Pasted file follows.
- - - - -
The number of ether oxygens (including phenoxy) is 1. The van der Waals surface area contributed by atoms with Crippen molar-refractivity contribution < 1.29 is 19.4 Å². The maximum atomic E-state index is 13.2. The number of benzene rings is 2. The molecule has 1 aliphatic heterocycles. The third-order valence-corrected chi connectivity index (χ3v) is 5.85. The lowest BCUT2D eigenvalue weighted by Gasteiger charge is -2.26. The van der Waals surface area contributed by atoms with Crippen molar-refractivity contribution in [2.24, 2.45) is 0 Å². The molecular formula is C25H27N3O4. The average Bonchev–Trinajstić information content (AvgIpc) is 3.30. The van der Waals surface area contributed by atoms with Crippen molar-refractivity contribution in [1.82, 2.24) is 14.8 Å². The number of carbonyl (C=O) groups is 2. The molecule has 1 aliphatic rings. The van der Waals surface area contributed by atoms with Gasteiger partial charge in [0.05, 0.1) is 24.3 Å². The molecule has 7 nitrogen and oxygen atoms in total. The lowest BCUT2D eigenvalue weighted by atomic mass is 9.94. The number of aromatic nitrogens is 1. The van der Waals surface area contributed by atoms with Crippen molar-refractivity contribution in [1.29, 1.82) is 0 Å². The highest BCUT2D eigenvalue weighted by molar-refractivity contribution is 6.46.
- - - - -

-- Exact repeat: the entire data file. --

The number of ether oxygens (including phenoxy) is 1. The van der Waals surface area contributed by atoms with Crippen molar-refractivity contribution < 1.29 is 19.4 Å². The maximum atomic E-state index is 13.2. The number of benzene rings is 2. The molecule has 1 aliphatic heterocycles. The third-order valence-corrected chi connectivity index (χ3v) is 5.85. The lowest BCUT2D eigenvalue weighted by Gasteiger charge is -2.26. The van der Waals surface area contributed by atoms with Crippen molar-refractivity contribution in [2.24, 2.45) is 0 Å². The molecular formula is C25H27N3O4. The average Bonchev–Trinajstić information content (AvgIpc) is 3.30. The van der Waals surface area contributed by atoms with Crippen molar-refractivity contribution in [1.82, 2.24) is 14.8 Å². The number of carbonyl (C=O) groups is 2. The molecule has 1 aliphatic rings. The van der Waals surface area contributed by atoms with Gasteiger partial charge in [0.05, 0.1) is 24.3 Å². The molecule has 7 nitrogen and oxygen atoms in total. The lowest BCUT2D eigenvalue weighted by atomic mass is 9.94. The number of aromatic nitrogens is 1. The van der Waals surface area contributed by atoms with Crippen molar-refractivity contribution in [1.29, 1.82) is 0 Å². The highest BCUT2D eigenvalue weighted by molar-refractivity contribution is 6.46.